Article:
Generally speaking, electric vehicles (EV) are safer, better for the environment and cheaper to run. But what if, besides getting us from point A to B, they could power our devices, our home, or even our entire neighborhood?
The EV4Energy project, a partnership between IT and MAGNUM CAP, aims to fundamentally change how we produce, supply and use energy, by placing battery-based EVs at the center of the electrical distribution system.
The project enables EVs “to store renewable energy and deliver it to a house, a building, a neighborhood, or to the distribution network itself. But they may also power other devices, such as washing machines, street lighting, or even another electric vehicle”, explains lead researcher Joaquim Ferreira, of IT’s Embedded Systems group in Aveiro.
This Vehicle-to-everything (V2X) ecosystem can simultaneously optimize the energy stored in car batteries and ensure the supply of buildings’ energy needs, through specialized equipment that connects EVs to a wide variety of devices.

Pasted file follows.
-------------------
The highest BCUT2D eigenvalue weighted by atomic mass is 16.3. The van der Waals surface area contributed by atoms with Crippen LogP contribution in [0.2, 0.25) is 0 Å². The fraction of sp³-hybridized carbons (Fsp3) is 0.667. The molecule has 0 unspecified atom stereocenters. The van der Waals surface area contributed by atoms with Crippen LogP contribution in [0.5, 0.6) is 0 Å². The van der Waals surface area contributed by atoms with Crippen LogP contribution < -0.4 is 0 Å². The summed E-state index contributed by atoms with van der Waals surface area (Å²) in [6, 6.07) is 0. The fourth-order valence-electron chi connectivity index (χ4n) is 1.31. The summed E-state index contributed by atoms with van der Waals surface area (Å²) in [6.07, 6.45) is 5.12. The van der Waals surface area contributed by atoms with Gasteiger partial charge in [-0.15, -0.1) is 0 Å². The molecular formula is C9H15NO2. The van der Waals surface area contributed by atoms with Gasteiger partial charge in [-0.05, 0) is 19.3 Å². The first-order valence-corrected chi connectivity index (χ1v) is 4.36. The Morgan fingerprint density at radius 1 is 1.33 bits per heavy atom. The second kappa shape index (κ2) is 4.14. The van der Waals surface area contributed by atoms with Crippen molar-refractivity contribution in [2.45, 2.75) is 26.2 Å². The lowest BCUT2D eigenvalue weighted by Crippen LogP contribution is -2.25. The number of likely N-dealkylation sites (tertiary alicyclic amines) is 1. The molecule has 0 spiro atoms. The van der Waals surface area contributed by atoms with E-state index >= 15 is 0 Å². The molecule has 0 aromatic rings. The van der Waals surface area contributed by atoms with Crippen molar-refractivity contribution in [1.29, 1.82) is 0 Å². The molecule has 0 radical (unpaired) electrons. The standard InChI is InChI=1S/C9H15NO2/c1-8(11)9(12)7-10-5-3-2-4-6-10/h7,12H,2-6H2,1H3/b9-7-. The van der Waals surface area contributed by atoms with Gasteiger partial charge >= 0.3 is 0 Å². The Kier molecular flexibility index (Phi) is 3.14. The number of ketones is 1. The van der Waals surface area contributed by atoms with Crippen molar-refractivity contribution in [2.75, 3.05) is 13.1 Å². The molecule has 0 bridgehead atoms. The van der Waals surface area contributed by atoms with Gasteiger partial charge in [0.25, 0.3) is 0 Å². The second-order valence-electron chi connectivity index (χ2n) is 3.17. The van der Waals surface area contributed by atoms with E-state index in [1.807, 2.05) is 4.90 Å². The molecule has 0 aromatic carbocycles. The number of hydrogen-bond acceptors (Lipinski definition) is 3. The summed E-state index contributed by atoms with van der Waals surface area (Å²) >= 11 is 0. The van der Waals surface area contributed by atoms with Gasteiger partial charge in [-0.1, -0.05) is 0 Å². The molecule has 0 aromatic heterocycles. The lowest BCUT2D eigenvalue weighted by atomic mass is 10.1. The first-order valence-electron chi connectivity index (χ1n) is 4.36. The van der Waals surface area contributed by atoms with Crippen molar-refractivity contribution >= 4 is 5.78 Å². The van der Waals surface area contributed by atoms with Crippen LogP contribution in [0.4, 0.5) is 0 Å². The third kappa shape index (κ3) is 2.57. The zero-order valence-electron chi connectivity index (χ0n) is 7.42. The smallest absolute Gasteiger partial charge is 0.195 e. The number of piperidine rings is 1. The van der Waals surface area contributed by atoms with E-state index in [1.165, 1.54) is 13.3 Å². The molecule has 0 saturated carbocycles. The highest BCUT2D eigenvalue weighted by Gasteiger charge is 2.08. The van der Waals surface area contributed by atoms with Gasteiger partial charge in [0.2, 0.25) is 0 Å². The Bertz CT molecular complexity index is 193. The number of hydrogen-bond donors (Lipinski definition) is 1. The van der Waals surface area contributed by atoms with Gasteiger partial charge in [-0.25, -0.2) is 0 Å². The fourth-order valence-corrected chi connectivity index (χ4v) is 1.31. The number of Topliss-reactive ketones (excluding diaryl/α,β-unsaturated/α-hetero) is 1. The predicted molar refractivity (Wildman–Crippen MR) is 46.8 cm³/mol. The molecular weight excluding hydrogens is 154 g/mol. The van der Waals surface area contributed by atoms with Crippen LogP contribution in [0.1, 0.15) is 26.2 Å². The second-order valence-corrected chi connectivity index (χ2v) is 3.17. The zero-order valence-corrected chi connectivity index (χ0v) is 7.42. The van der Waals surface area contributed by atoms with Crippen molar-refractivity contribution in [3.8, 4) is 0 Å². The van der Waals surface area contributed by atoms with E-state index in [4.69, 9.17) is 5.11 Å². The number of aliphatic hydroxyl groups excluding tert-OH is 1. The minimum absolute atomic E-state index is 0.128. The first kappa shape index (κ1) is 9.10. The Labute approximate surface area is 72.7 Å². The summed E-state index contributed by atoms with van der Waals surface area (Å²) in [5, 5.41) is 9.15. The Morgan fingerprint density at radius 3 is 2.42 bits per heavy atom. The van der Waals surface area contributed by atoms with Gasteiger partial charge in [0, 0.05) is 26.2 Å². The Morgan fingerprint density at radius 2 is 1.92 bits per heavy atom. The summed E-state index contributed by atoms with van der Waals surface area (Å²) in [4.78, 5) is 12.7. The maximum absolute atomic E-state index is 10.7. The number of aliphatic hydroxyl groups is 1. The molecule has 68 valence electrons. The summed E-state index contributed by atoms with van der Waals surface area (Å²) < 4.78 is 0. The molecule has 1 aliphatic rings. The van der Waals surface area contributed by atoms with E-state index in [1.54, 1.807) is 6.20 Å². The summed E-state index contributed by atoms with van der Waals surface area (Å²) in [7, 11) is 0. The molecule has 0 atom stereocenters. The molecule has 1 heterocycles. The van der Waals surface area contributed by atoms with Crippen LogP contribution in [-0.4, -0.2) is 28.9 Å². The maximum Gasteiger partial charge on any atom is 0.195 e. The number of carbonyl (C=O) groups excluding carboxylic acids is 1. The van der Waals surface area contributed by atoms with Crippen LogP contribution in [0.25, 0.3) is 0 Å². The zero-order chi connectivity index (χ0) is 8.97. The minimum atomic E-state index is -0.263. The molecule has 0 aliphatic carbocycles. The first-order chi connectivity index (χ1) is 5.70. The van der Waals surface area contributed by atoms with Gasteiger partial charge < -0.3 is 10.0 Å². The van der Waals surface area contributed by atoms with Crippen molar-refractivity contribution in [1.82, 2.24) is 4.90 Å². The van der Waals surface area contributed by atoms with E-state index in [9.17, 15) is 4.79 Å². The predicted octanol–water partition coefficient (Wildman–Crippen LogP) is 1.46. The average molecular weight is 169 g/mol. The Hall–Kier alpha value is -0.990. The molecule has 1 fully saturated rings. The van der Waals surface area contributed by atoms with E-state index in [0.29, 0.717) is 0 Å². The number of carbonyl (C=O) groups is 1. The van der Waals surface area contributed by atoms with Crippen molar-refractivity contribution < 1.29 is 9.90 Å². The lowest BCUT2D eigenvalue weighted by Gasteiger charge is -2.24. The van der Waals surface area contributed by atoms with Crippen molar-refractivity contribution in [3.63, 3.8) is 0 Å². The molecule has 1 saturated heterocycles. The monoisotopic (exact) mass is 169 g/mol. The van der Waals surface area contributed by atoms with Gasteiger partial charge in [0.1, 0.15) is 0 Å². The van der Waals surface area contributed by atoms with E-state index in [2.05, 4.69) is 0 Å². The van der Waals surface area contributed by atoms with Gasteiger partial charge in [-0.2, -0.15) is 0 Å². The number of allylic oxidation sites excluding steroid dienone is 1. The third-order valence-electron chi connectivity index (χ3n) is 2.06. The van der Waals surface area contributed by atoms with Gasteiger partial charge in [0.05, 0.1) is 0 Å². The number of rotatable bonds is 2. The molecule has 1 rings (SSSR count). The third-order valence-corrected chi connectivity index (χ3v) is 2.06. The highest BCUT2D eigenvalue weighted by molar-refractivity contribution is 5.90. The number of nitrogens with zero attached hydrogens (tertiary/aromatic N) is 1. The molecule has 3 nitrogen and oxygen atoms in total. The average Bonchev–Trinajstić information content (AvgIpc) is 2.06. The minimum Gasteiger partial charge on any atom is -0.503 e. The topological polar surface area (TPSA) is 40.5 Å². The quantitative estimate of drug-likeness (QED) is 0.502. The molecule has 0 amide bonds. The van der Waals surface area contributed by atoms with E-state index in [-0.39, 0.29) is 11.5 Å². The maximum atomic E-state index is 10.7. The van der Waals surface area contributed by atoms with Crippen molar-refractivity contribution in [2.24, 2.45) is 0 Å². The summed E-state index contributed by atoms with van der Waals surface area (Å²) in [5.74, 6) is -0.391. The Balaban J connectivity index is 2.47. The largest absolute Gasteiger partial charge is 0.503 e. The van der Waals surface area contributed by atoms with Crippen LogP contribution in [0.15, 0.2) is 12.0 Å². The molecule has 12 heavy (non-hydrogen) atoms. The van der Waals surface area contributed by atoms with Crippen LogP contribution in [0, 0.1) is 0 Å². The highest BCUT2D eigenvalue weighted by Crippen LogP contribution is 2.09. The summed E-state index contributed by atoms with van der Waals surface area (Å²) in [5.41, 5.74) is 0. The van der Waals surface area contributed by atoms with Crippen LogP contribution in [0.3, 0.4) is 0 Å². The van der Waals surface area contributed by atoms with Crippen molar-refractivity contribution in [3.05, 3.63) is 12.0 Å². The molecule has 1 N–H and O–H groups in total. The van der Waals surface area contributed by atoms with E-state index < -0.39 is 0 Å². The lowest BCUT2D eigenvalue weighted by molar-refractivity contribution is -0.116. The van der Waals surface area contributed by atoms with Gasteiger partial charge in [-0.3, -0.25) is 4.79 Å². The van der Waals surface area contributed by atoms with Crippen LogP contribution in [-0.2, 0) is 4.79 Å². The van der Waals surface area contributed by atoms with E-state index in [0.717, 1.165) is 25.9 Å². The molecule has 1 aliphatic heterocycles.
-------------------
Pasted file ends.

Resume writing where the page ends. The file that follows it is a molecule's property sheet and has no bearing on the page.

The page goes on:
“In parallel, this equipment will be able to contribute to the quality of electrical energy in the grid, by automatically and continuously controlling the frequency and power factor in the network”, the researcher adds.
As technology evolves, the idea of households storing energy in their cars or domestic batteries could become a key part of a new, smarter national grid.
If everyone can store electricity, power companies can finally separate supply from demand, producing electricity when it's cheapest and most efficient, or when renewable sources like sunlight or wind are most abundant. Consumers, on the other hand, can store the power at home, ready to use or to supply back to the grid at times of peak demand.
EV4Energy addresses this concept and applies it to different scenarios. “It can be instantiated in a domestic context, in which the household building has two, or more, V2X chargers (and corresponding electric vehicles) and low/moderate photovoltaic power generation, as well as in a business context, in which the building or campus can have tens, hundreds, even thousands of high-powered mixed-generation (photovoltaic and wind) V2X chargers”, said Joaquim Ferreira.
The project is led by MAGNUM CAP - Electrical Power Solutions, whose goal is to promote the world’s transition to clean energies. The Aveiro-based company was founded in 2009 and focuses on manufacturing EV charging systems, energy storage devices, renewables and smart grid integration.